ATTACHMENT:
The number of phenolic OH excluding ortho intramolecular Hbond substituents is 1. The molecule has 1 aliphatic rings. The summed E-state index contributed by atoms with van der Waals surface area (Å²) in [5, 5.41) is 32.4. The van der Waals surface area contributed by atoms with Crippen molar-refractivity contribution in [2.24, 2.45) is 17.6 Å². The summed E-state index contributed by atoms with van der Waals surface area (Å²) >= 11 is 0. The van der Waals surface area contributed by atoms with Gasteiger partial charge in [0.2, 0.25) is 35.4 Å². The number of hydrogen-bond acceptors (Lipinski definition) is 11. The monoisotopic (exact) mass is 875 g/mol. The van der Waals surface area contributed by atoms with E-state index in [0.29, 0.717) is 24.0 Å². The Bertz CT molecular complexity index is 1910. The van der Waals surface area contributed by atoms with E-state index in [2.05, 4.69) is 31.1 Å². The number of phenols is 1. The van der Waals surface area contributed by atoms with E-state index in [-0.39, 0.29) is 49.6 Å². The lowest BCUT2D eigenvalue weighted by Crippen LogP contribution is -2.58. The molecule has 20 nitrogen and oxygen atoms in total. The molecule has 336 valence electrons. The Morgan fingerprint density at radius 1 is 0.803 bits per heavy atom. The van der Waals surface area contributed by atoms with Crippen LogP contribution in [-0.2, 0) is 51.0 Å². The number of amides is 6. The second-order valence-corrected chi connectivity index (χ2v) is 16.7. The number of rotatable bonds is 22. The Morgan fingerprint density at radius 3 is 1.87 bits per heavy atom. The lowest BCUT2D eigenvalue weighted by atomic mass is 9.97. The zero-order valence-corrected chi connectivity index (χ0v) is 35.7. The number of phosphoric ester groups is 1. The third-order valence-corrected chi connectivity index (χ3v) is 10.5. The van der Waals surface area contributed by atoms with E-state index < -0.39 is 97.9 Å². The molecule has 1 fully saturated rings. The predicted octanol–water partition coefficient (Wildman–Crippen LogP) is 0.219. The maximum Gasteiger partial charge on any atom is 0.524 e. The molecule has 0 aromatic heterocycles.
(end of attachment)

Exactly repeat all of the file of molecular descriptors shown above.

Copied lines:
The number of phenolic OH excluding ortho intramolecular Hbond substituents is 1. The molecule has 1 aliphatic rings. The summed E-state index contributed by atoms with van der Waals surface area (Å²) in [5, 5.41) is 32.4. The van der Waals surface area contributed by atoms with Crippen molar-refractivity contribution in [2.24, 2.45) is 17.6 Å². The summed E-state index contributed by atoms with van der Waals surface area (Å²) >= 11 is 0. The van der Waals surface area contributed by atoms with Gasteiger partial charge in [0.2, 0.25) is 35.4 Å². The number of hydrogen-bond acceptors (Lipinski definition) is 11. The monoisotopic (exact) mass is 875 g/mol. The van der Waals surface area contributed by atoms with E-state index in [0.29, 0.717) is 24.0 Å². The Bertz CT molecular complexity index is 1910. The van der Waals surface area contributed by atoms with E-state index in [2.05, 4.69) is 31.1 Å². The number of phenols is 1. The van der Waals surface area contributed by atoms with E-state index in [-0.39, 0.29) is 49.6 Å². The lowest BCUT2D eigenvalue weighted by Crippen LogP contribution is -2.58. The molecule has 20 nitrogen and oxygen atoms in total. The molecule has 336 valence electrons. The Morgan fingerprint density at radius 1 is 0.803 bits per heavy atom. The van der Waals surface area contributed by atoms with Crippen LogP contribution in [-0.2, 0) is 51.0 Å². The number of amides is 6. The second-order valence-corrected chi connectivity index (χ2v) is 16.7. The number of rotatable bonds is 22. The Morgan fingerprint density at radius 3 is 1.87 bits per heavy atom. The lowest BCUT2D eigenvalue weighted by atomic mass is 9.97. The zero-order valence-corrected chi connectivity index (χ0v) is 35.7. The number of phosphoric ester groups is 1. The third-order valence-corrected chi connectivity index (χ3v) is 10.5. The van der Waals surface area contributed by atoms with E-state index < -0.39 is 97.9 Å². The molecule has 1 fully saturated rings. The predicted octanol–water partition coefficient (Wildman–Crippen LogP) is 0.219. The maximum Gasteiger partial charge on any atom is 0.524 e. The molecule has 0 aromatic heterocycles.